Introducing The BIM 360 Field Daily Update API
Project Alexandria is coming and Construction Document Management is about to change forever!

Robotic Fabrication Workshop

Summer time fun at Waltham office. There was a workshop about robotic arm fabrication at Waltham office this week, led by Nick Cote, summer intern and researcher in residence. 

The robot we used is ABB IRB-120. It’s a small industrial robot with a shape of “arm”, the height of 70cm (27.5 inch) and the weight of 25kg (55 pounds).

ABB IRB-120 Nick

Nick (right) introducing IRB-120 (left) during the workshop. 

As you may heard, Autodesk is moving to the Innovation and Design Building in Boston next spring. The new office will have a space called BUILD Space, where anybody can come and use the space for digital fabrication. This little robot arm will be joining that space, too. Right now, the robot is sitting in Waltham office.

Nick Cote, our resident Design Roboticist from Rhode Island School of Design (RISD), has kindly offered a hands-on workshops for us. We got a chance to use the robot arm to learn the basics of design robotics. We used a hot wire cutter and sculpted a block of expanded polystyrene (EPS) foam. We used Dynamo Studio for modeling. 

During the workshop, we learned how to: i) operate IRB-210, ii) calibrate the tool and work object, iii) design using Dynamo Studio, and finally iv) run the robot to cut a form. Below are a few photos from the workshop. 



My first attempt to use IRG-120 robotic arm to cut a form. A hot wire cutter is attached to the tip of the robot arm. In the photo, I displaced a upper portion of a form a little to show where I cut clearly.   


This is a graphical representation of the equation I used to cut the form. For my first try, I used 10 times wider interpolation. (In Dynamo code: y = -80..500..10; ang = y/Math.PI; x = 10 * Math.Cos(ang*5); z = 40 + 20 * Math.Sin(ang*x); ) This was the first time I used Dynamo Studio.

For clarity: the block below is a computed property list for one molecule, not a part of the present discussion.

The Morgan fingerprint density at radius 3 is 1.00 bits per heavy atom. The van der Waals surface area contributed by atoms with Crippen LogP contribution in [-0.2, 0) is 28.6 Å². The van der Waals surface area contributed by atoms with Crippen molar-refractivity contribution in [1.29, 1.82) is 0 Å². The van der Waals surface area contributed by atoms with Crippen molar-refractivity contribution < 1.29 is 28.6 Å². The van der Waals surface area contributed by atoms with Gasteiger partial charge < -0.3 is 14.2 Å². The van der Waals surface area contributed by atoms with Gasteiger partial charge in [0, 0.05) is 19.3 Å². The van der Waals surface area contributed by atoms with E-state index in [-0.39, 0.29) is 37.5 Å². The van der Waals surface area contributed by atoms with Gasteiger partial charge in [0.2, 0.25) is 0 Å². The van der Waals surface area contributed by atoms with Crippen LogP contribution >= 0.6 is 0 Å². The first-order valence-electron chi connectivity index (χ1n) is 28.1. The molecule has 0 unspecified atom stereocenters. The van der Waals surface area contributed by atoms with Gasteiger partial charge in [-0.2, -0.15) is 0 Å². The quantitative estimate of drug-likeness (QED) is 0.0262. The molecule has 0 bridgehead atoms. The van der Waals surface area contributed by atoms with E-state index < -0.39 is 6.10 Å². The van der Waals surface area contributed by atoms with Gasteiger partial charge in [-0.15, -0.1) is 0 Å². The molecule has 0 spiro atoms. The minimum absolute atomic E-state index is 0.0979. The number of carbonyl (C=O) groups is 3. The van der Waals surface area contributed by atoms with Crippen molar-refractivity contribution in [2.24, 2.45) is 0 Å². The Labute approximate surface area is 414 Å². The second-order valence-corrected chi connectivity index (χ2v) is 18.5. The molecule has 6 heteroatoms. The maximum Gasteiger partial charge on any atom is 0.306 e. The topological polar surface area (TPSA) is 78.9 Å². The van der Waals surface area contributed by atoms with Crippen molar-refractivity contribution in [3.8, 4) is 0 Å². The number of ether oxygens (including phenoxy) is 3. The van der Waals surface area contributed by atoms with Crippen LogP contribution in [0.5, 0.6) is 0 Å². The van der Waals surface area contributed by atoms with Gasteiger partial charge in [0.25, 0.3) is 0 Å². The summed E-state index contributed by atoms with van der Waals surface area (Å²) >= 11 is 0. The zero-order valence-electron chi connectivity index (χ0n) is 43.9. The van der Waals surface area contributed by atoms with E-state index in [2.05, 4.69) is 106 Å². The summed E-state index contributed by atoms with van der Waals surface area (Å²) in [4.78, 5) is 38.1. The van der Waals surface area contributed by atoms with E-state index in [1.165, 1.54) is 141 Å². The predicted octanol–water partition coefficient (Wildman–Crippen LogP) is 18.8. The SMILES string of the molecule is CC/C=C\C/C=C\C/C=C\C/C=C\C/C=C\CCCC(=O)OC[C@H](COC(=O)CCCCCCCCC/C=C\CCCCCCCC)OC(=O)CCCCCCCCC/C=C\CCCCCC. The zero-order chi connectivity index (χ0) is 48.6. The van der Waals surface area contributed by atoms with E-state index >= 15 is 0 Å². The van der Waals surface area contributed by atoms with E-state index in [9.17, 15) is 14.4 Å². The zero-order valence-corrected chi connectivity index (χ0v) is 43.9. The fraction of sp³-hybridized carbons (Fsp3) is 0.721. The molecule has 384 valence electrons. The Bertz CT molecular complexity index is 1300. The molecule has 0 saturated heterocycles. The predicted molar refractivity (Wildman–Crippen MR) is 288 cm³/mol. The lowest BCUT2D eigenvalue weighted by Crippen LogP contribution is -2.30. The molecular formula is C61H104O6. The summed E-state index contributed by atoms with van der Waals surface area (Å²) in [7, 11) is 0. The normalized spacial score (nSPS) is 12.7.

If you cut the same form from different angles, you can make more complex shapes. Here Varvara tried more than once to cut the same form, resulting a nice "sculpture".


If you would like to find out more about what happens when a designer meets robot and math, check out Nick Cote's page here. I was asking Nick if he is bringing this robot to AU, and also any plan to connect with Fusion 360. He seems to be thinking about it. Looking forward to his future projects.  

When I first saw the announcement about this workshop, my initial thought was my old days in Detroit, Michigan. Along a long assembly line in an automobile factory floor, I saw countless robot arms working tactfully and diligently, placing parts, welding them together, and painting in different colors. It was quite impressive scene. At that time, I did not think such a robot would one day come so close to the act of designing itself, however.

As you can see from the above photos, we certainly had a lot of fun. Now that we learned how to use the machine, I hope to play with it more.

Lastly, when Autodesk opens Build Space, you can come and use this robot yourself, too! Hope to see you there in next spring!